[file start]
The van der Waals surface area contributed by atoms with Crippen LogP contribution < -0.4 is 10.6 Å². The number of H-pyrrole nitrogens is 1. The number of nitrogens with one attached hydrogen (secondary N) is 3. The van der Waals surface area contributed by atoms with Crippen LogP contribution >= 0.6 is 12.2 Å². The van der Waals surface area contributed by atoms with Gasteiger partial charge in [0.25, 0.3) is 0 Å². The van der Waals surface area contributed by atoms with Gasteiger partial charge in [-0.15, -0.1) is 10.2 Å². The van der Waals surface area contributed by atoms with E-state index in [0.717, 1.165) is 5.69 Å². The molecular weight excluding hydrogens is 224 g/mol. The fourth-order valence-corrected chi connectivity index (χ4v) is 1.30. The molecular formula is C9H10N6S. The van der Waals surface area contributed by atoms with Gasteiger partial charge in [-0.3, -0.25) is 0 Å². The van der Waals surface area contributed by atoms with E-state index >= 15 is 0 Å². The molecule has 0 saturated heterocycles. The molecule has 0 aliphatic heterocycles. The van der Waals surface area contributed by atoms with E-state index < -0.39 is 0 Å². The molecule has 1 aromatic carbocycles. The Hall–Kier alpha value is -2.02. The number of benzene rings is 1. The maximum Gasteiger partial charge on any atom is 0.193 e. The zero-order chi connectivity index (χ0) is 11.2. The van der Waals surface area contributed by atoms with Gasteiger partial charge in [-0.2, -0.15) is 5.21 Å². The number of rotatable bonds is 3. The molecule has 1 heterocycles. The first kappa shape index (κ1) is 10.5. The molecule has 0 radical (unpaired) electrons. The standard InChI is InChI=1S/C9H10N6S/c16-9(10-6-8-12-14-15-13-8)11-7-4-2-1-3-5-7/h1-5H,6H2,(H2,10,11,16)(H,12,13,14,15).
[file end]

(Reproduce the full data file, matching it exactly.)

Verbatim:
The van der Waals surface area contributed by atoms with Crippen LogP contribution < -0.4 is 10.6 Å². The number of H-pyrrole nitrogens is 1. The number of nitrogens with one attached hydrogen (secondary N) is 3. The van der Waals surface area contributed by atoms with Crippen LogP contribution >= 0.6 is 12.2 Å². The van der Waals surface area contributed by atoms with Gasteiger partial charge in [0.25, 0.3) is 0 Å². The van der Waals surface area contributed by atoms with Gasteiger partial charge in [-0.15, -0.1) is 10.2 Å². The van der Waals surface area contributed by atoms with E-state index in [0.717, 1.165) is 5.69 Å². The molecular weight excluding hydrogens is 224 g/mol. The fourth-order valence-corrected chi connectivity index (χ4v) is 1.30. The molecular formula is C9H10N6S. The van der Waals surface area contributed by atoms with Gasteiger partial charge in [-0.3, -0.25) is 0 Å². The van der Waals surface area contributed by atoms with E-state index >= 15 is 0 Å². The molecule has 0 saturated heterocycles. The molecule has 0 aliphatic heterocycles. The van der Waals surface area contributed by atoms with E-state index < -0.39 is 0 Å². The molecule has 1 aromatic carbocycles. The Hall–Kier alpha value is -2.02. The number of benzene rings is 1. The maximum Gasteiger partial charge on any atom is 0.193 e. The zero-order chi connectivity index (χ0) is 11.2. The van der Waals surface area contributed by atoms with Gasteiger partial charge in [-0.2, -0.15) is 5.21 Å². The number of rotatable bonds is 3. The molecule has 1 heterocycles. The first kappa shape index (κ1) is 10.5. The molecule has 0 radical (unpaired) electrons. The standard InChI is InChI=1S/C9H10N6S/c16-9(10-6-8-12-14-15-13-8)11-7-4-2-1-3-5-7/h1-5H,6H2,(H2,10,11,16)(H,12,13,14,15).